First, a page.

Venus moves on to fourth round

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Richard Evans

Richard Evans has covered tennis since the 1960s, reporting on more than 150 Grand Slams. He is author of 15 books, including the official history of the Davis Cup and the unofficial history of the modern game in "Open Tennis." Follow him on Twitter.



She says it’s the Olympics that is motivating her, but truth is Venus Williams has always been like this: never knowing when to quit, fighting harder the tougher it gets, pulling off — if not the impossible — then the highly improbable.

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The stakes are high in the Florida sun at the Sony Ericsson Open. View the photos.

And she did in the third round of the Sony Ericsson on a steamy Sunday afternoon, holding a Stadium Court audience enthralled as she saved a match point against the experienced Canadian Aleksandra Wozniak to pull off an amazing 4-6, 6-4, 7-6 (5) victory.

In a gripping third set that contained all manner of wondrous winners and embarrassing errors, Venus climbed out of 15-40, 2-4 down by going for her blockbuster forehand, charging the net, searching for a first serve that was sometimes there for her and sometimes wasn’t.

Venus was still a little dazed as she tried to describe the roller coaster that had seen her defy fatigue and the need to step up again off the back of so little match practice two days after that memorable 6-0 third-set victory over Wimbledon champion Petra Kvitova.

“My mentality is to go for broke,” Williams said. “And then from there I try to be sensible. So it’s a kind mix between that and — Wow!. That was the serve I wanted (on match point) , just a big one to hopefully force the issue.”

The 119 mph serve ended Wozniack’s gallant attempt to pull off one of the best wins of her career. The pair had never played before.

“She played well,” Venus continued. “It was tough out there. I don’t know if I’ve ever seen her play as well as she did. Obviously she was close to the top 20 once so she has that tennis in her.”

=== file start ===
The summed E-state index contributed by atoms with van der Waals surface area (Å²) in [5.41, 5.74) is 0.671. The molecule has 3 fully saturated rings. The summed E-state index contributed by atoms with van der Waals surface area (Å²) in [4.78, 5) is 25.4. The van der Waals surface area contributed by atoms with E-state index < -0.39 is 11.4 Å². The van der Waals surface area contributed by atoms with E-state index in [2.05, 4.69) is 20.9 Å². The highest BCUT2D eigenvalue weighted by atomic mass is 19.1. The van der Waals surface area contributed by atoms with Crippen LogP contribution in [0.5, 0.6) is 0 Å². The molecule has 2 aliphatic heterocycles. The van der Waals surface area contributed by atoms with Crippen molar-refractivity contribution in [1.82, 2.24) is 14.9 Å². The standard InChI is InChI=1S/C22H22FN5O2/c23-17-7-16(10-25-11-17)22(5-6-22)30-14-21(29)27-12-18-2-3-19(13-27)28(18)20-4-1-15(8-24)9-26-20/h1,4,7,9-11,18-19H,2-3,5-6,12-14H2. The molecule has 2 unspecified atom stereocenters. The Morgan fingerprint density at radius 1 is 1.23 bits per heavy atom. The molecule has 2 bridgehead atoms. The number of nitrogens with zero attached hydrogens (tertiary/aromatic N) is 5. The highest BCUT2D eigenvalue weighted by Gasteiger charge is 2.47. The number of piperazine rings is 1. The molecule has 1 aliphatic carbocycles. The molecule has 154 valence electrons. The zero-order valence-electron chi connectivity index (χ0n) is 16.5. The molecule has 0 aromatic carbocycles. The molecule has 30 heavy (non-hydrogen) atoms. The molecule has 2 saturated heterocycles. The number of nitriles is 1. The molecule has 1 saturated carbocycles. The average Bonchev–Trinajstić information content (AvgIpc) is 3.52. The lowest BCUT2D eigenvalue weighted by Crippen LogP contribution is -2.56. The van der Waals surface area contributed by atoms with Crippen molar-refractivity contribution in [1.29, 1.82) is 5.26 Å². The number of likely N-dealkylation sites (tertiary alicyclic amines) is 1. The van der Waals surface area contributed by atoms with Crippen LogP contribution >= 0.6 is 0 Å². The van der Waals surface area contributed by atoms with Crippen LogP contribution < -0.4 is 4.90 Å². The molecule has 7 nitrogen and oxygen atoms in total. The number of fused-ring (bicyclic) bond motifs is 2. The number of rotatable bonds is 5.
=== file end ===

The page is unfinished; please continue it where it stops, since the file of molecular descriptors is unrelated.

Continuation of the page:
But Venus was less clear on specifics.

“She had match point? Oh. Oh, no! Thank God I’m oblivious to the score a lot of times. Well, you know I just kept coming back. I tried not to let anything discourage me. I kept thinking about I really needed this match and I need these points. I keep thinking about the Olympics. I know if I don’t do the right thing I might not be there. That keeps me on the straight and narrow.”

She was asked why the Olympics had become the motivating factor in her recovery as she battles Sjogrens Disease.

“It’s just the ultimate level in sports,” she replied. “It’s about participating. It’s about the honor to be good enough to be there.”

Venus insists she always felt she would come back to the tour. “There were times when I would be scared for about five seconds, but it’s so easy to be afraid. I can’t spend time being afraid. I have to move forward.”

She is certainly doing that. And it won’t get any easier.

Venus will meet the rejuvenated former world No. 1 Ana Ivanovic in the fourth round. Ivanovic eliminated tour veteran Daniela Hantuchova 6-2, 7-6.


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Earlier, there had been an upset in the men’s singles when Tomas Berdych, the No 7 seed, went down 6-3, 2-6, 6-4 to the 20-year-old Bulgarian Grigor Dimitrov.

A lot has been expected of the exceptionally talented Dimitrov and this may constitute a breakthrough for him as it was his first victory against a top 10 player in 10 attempts. He had beaten Berdych in their only other meeting in Rotterdam in 2009, but the Czech was only ranked 23rd at the time.

Dimitrov made arguably the shot of the tournament toward the end of the third set, when he slipped behind his baseline and returned the ball from a sitting position.

“I didn’t expect to play that well,” said Dimitrov, who received a word of congratulations from Serena Williams in the fitness room afterward. "She’s a good friend of mine,” he said.

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